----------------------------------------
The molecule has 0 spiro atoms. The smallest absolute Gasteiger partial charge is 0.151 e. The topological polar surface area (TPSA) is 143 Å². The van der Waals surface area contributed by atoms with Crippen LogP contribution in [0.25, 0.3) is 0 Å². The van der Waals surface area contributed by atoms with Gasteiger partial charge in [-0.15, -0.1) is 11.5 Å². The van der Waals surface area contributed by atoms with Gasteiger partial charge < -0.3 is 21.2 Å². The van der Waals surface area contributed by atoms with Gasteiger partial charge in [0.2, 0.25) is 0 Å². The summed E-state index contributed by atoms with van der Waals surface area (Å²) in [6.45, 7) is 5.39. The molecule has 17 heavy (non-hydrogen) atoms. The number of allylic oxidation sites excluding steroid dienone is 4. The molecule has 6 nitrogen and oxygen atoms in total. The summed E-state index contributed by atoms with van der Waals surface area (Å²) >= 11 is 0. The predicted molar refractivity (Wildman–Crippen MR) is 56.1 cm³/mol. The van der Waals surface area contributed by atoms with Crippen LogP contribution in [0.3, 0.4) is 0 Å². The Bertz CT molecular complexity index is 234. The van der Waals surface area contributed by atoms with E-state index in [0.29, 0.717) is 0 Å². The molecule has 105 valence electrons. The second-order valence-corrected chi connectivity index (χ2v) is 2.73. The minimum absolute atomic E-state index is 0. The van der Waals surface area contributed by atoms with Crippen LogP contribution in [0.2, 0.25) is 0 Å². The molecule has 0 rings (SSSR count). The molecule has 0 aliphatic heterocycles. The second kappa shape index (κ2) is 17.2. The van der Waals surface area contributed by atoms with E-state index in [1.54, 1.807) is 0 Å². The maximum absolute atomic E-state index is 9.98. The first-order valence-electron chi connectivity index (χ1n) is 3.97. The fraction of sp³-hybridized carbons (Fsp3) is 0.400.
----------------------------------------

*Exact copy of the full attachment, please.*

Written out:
The molecule has 0 spiro atoms. The smallest absolute Gasteiger partial charge is 0.151 e. The topological polar surface area (TPSA) is 143 Å². The van der Waals surface area contributed by atoms with Crippen LogP contribution in [0.25, 0.3) is 0 Å². The van der Waals surface area contributed by atoms with Gasteiger partial charge in [-0.15, -0.1) is 11.5 Å². The van der Waals surface area contributed by atoms with Gasteiger partial charge < -0.3 is 21.2 Å². The van der Waals surface area contributed by atoms with Gasteiger partial charge in [0.2, 0.25) is 0 Å². The summed E-state index contributed by atoms with van der Waals surface area (Å²) in [6.45, 7) is 5.39. The molecule has 17 heavy (non-hydrogen) atoms. The number of allylic oxidation sites excluding steroid dienone is 4. The molecule has 6 nitrogen and oxygen atoms in total. The summed E-state index contributed by atoms with van der Waals surface area (Å²) >= 11 is 0. The predicted molar refractivity (Wildman–Crippen MR) is 56.1 cm³/mol. The van der Waals surface area contributed by atoms with Crippen LogP contribution in [0.3, 0.4) is 0 Å². The Bertz CT molecular complexity index is 234. The van der Waals surface area contributed by atoms with E-state index in [0.29, 0.717) is 0 Å². The molecule has 105 valence electrons. The second-order valence-corrected chi connectivity index (χ2v) is 2.73. The minimum absolute atomic E-state index is 0. The van der Waals surface area contributed by atoms with Crippen LogP contribution in [0.2, 0.25) is 0 Å². The molecule has 0 rings (SSSR count). The molecule has 0 aliphatic heterocycles. The second kappa shape index (κ2) is 17.2. The van der Waals surface area contributed by atoms with E-state index in [1.54, 1.807) is 0 Å². The maximum absolute atomic E-state index is 9.98. The first-order valence-electron chi connectivity index (χ1n) is 3.97. The fraction of sp³-hybridized carbons (Fsp3) is 0.400.